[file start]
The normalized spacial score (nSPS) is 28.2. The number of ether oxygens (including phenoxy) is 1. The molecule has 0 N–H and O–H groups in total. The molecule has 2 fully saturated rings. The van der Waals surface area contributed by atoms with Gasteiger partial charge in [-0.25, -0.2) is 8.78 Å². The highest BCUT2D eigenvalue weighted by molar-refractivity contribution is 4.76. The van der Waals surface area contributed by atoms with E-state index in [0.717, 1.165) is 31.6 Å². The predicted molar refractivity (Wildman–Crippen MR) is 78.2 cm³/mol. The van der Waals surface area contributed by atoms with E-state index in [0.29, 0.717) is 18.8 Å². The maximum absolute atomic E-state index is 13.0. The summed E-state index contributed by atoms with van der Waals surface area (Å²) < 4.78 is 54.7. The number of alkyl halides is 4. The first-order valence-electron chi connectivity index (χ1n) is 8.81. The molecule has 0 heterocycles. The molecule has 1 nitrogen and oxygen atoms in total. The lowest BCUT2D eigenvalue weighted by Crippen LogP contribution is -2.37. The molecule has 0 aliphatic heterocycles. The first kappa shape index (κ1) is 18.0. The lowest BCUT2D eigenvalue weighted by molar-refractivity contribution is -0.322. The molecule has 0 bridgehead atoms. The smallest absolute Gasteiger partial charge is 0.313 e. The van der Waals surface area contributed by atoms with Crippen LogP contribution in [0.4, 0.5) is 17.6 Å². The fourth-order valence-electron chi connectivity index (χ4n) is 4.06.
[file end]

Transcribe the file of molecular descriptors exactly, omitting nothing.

The normalized spacial score (nSPS) is 28.2. The number of ether oxygens (including phenoxy) is 1. The molecule has 0 N–H and O–H groups in total. The molecule has 2 fully saturated rings. The van der Waals surface area contributed by atoms with Gasteiger partial charge in [-0.25, -0.2) is 8.78 Å². The highest BCUT2D eigenvalue weighted by molar-refractivity contribution is 4.76. The van der Waals surface area contributed by atoms with E-state index in [0.717, 1.165) is 31.6 Å². The predicted molar refractivity (Wildman–Crippen MR) is 78.2 cm³/mol. The van der Waals surface area contributed by atoms with E-state index in [0.29, 0.717) is 18.8 Å². The maximum absolute atomic E-state index is 13.0. The summed E-state index contributed by atoms with van der Waals surface area (Å²) < 4.78 is 54.7. The number of alkyl halides is 4. The first-order valence-electron chi connectivity index (χ1n) is 8.81. The molecule has 0 heterocycles. The molecule has 1 nitrogen and oxygen atoms in total. The lowest BCUT2D eigenvalue weighted by Crippen LogP contribution is -2.37. The molecule has 0 aliphatic heterocycles. The first kappa shape index (κ1) is 18.0. The lowest BCUT2D eigenvalue weighted by molar-refractivity contribution is -0.322. The molecule has 0 bridgehead atoms. The smallest absolute Gasteiger partial charge is 0.313 e. The van der Waals surface area contributed by atoms with Crippen LogP contribution in [0.4, 0.5) is 17.6 Å². The fourth-order valence-electron chi connectivity index (χ4n) is 4.06.